Back from my trip! With some observations about Australian style seen through the lens of Sydney.
Aussie fashion was in full force due to the combination of spring and the Melbourne Cup (see the apotheosis of wee-hats-and-dresses racing style here and here.) While I was in Sydney, I took the chance to check out a Leona Edmiston boutique. When I go overseas, I try to check out things I’ve liked online, to see if they’re really any good. In person, the retro-flavored dresses live up to their online promise. The designer favors a polyester fabric, but it’s premium and feels like silk. The garments’ construction is as good as the dresses from Diane Von Furstenberg, which I also checked out while I was there. And they have crystal bowls of Toblerone on the counter at their boutiques.
Street style was…average. Perhaps because Sydney beauty is not about dressing well so much as being bikini-ready with swathes of long hair. I wasn’t blown away as I was walking around, not in the central city nor in hipster Newtown. But give Sydneysiders a special occasion and an air-conditioned venue and they bring it. I went to a burlesque evening, Jitterbug Club, and every man, woman, and person in gender transition there was dressed and groomed to the nines. I went a little casual, and I regretted it.
One exception to the unremarkable street style was maxi dresses. Everyone in Sydney is wearing fluid, knit-fabric maxi dresses. Young women, older women, the occasional man. They are worn very simply, with flat shoes and few accessories. Ezibuy has a bunch at a range of prices, but they’re also a good, easy sewing project. Some ladies added a retro twist with a big 7os hat and sunglasses, or bright lips and a long pearl or tassel necklace.
In Australia, I admired pretty dresses. But…I spent my money on skin care items. Because there are some really excellent ones coming out of Australia. NZ skin care products are fantastic, but I haven’t yet found a line that isn’t lavishly rich. Trilogy, Karen Farley, Antipodes – all very rich. The legendary Hema line cuts to the chase with most of its products being entirely oil-based. Australian skin care products tread a finer line between providing skin nutrition and not making me look like an oil slick. And the Australians have an unbeatable diversity of sunblocks – important to me, because there is skin cancer in my family, and I spend eight months of the year marinated in sunblock. My personal favorite is SunSense Daily Face, which can be mail-ordered here in NZ but is easier to get in Australia.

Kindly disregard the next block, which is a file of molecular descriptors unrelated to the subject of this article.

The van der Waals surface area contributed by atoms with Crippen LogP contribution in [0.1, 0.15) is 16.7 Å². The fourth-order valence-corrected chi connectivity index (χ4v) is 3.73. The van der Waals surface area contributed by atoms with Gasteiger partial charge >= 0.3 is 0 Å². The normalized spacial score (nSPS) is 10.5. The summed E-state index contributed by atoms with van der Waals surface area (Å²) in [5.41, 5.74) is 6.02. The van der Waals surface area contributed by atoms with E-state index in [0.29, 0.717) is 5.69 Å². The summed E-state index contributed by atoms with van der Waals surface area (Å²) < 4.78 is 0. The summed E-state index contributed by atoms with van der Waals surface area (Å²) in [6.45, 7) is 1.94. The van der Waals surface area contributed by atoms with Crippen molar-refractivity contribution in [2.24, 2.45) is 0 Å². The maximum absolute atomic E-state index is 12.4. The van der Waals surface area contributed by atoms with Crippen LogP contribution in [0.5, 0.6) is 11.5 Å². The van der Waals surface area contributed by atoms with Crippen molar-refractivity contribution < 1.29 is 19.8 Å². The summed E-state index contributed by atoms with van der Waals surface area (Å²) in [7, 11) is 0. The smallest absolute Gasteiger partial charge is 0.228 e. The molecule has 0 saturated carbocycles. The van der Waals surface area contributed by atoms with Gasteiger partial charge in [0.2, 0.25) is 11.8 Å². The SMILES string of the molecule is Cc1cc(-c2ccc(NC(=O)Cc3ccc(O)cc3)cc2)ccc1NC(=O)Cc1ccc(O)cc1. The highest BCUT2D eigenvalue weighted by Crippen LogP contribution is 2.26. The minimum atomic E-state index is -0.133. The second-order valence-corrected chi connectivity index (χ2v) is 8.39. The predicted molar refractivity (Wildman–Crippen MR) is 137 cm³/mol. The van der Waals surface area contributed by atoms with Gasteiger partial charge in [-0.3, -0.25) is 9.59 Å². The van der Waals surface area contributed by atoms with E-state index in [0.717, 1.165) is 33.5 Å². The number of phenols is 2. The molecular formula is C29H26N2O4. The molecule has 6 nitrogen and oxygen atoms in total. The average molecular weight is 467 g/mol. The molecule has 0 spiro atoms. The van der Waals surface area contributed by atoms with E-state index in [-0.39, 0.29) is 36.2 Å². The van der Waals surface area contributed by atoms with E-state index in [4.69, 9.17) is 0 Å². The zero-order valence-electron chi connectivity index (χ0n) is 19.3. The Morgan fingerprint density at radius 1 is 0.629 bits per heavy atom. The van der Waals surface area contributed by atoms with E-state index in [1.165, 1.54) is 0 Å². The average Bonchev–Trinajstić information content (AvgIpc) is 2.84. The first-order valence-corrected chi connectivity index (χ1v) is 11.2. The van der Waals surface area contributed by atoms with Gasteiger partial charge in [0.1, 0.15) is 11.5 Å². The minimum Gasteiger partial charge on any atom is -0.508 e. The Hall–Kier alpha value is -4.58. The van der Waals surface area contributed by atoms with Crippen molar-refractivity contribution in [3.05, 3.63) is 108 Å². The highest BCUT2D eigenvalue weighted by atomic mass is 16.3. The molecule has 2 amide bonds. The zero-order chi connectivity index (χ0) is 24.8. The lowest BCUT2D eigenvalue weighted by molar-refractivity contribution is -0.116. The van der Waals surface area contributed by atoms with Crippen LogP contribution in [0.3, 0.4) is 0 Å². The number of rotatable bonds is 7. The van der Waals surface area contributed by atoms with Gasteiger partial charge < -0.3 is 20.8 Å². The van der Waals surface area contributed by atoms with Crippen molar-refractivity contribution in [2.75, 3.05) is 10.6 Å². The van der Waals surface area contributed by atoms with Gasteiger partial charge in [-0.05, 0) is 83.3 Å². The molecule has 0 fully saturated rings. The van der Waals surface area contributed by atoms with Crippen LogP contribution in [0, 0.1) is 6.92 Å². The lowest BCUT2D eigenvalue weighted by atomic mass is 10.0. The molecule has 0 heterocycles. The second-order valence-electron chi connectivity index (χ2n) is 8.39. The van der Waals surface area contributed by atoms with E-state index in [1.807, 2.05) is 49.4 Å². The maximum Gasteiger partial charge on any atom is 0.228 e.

Beyond sunblock, there are Aesop skin care shops everywhere you look in Sydney and Melbourne, and there’s a reason. This shit works. Their light Mandarin Hydrating Cream is just what my iffy skin needs. They gave me a sample of the Parsley Seed Eye Serum, which smooth out a crepey spot on one of my eyelids. If you don’t know what I mean by a “crepey spot”, continue to revel heedlessly in your youth. If you do know…well, you know what to do.
And I fell for their marketing ploy that if they put a large apothecary jar of tubes on the register counter, someone who is a sucker for large apothecary jars would dip their hand in and observe the products. I know this, and yet – ooooo, apothecary jar! Anyhow, Aesop marketers, you are forgiven, since this ploy led to me trying your Rosehip Seed Lip Cream. Which smooths out one’s lips greaselessly.
Last Aussie style note: had a professional dinner one night while I was there and somebody noted, “I love to travel to Wellington. My wife buys so many clothes while she’s there.” Intrigued, I asked why. “All the clothes here (in Sydney) are for 20-year-olds!” They found the women’s clothing from the NZ designers and shops to be more mature and flexible. Score one for NZ design!